Airbus Defence and Space

Welcome aboard the ISS

Docking with the International Space Station may not look all that difficult, but in fact the operation is quite tricky. Spacecraft moving at a speed of 27,000 km/hr some 400 kilometres above our heads must be slowly joined together, as the distance separating them is reduced by a few centimetres per minute.

One of the characteristics of the European space station is its ability to dock with resupply spacecraft developed with different types of technology, such as the Shuttle, HTV, Soyuz, or ATV. The Shuttle, for example, uses a different technique for docking with the ISS than Soyuz or the Japanese HTV.

There are in fact three different techniques for docking with the station: automatic, semi-automatic and manual, depending on how the spacecraft were built. Why is this? Quite simply because the different countries participating in the conquest of space have each decided to use different types of technology for historical reasons.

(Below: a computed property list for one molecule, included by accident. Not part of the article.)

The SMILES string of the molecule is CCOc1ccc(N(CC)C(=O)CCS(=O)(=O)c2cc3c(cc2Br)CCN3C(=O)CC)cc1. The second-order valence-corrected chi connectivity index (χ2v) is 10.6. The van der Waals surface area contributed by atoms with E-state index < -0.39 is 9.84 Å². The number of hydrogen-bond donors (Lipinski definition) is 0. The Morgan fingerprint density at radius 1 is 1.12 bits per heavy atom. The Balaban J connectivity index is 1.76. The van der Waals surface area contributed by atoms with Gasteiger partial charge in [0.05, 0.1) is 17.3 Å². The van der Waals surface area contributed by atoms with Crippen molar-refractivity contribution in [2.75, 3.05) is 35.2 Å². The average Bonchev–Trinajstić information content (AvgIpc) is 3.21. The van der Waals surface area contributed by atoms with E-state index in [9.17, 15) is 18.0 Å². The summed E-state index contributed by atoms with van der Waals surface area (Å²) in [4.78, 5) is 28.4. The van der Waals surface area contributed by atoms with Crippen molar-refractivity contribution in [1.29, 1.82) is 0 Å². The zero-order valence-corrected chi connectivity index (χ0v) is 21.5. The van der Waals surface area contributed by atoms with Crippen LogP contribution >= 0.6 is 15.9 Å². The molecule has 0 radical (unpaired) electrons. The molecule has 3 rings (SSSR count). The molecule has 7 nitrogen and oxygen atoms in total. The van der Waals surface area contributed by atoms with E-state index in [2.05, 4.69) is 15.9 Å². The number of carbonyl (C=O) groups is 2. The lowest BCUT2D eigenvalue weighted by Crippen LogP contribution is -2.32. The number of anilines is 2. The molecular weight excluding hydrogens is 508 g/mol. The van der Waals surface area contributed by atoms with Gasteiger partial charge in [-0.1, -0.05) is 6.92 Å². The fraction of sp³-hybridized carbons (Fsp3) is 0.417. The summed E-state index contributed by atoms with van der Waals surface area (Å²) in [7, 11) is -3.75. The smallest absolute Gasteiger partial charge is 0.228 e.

In the 1970s, for example, the Russians opted for computerised tools, as the assembly work for the Mir space station was already based on the same technology. The Europeans also decided to use an automatic approach procedure for their ATV, but the United States wanted to continue perfecting piloting techniques: onboard the Shuttle, it is the pilot who is behind the controls and who directs the approach. The Japanese, on the other hand, have developed a hybrid technique called "berthing": their vehicle can automatically approach the station until it is within the range of the ISS's robotic arm, which berths the HTV under the controls of an astronaut.

The current docking techniques provide the spacecraft with access to ports of different sizes, which can be very important when large pieces of equipment are being brought aboard. However, when the station reaches the end of its service life and all the astronauts have returned to Earth, only a totally automated space vehicle will be capable of performing the deorbit.

International Space StationISS